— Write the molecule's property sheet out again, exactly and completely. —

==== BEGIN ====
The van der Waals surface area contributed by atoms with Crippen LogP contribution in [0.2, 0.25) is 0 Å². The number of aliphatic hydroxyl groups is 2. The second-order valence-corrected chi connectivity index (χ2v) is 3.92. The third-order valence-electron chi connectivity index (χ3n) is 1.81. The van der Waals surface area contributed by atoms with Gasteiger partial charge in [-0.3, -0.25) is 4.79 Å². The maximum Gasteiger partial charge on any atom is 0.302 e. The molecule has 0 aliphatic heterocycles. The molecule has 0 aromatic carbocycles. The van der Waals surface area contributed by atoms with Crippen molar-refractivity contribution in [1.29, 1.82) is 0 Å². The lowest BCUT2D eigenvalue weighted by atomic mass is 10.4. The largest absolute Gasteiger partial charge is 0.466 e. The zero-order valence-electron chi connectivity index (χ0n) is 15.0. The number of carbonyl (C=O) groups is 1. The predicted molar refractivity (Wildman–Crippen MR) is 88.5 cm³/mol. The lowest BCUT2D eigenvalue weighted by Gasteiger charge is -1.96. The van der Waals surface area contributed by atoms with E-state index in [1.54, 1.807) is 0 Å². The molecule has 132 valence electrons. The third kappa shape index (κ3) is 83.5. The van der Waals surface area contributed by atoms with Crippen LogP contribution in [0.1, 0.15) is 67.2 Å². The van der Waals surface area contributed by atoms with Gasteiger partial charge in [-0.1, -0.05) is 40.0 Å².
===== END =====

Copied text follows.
The van der Waals surface area contributed by atoms with Crippen LogP contribution in [0.2, 0.25) is 0 Å². The number of aliphatic hydroxyl groups is 2. The second-order valence-corrected chi connectivity index (χ2v) is 3.92. The third-order valence-electron chi connectivity index (χ3n) is 1.81. The van der Waals surface area contributed by atoms with Gasteiger partial charge in [-0.3, -0.25) is 4.79 Å². The maximum Gasteiger partial charge on any atom is 0.302 e. The molecule has 0 aliphatic heterocycles. The molecule has 0 aromatic carbocycles. The van der Waals surface area contributed by atoms with Crippen molar-refractivity contribution in [1.29, 1.82) is 0 Å². The lowest BCUT2D eigenvalue weighted by atomic mass is 10.4. The largest absolute Gasteiger partial charge is 0.466 e. The zero-order valence-electron chi connectivity index (χ0n) is 15.0. The number of carbonyl (C=O) groups is 1. The predicted molar refractivity (Wildman–Crippen MR) is 88.5 cm³/mol. The lowest BCUT2D eigenvalue weighted by Gasteiger charge is -1.96. The van der Waals surface area contributed by atoms with E-state index in [1.54, 1.807) is 0 Å². The molecule has 132 valence electrons. The third kappa shape index (κ3) is 83.5. The van der Waals surface area contributed by atoms with Crippen LogP contribution in [0.1, 0.15) is 67.2 Å². The van der Waals surface area contributed by atoms with Gasteiger partial charge in [-0.1, -0.05) is 40.0 Å².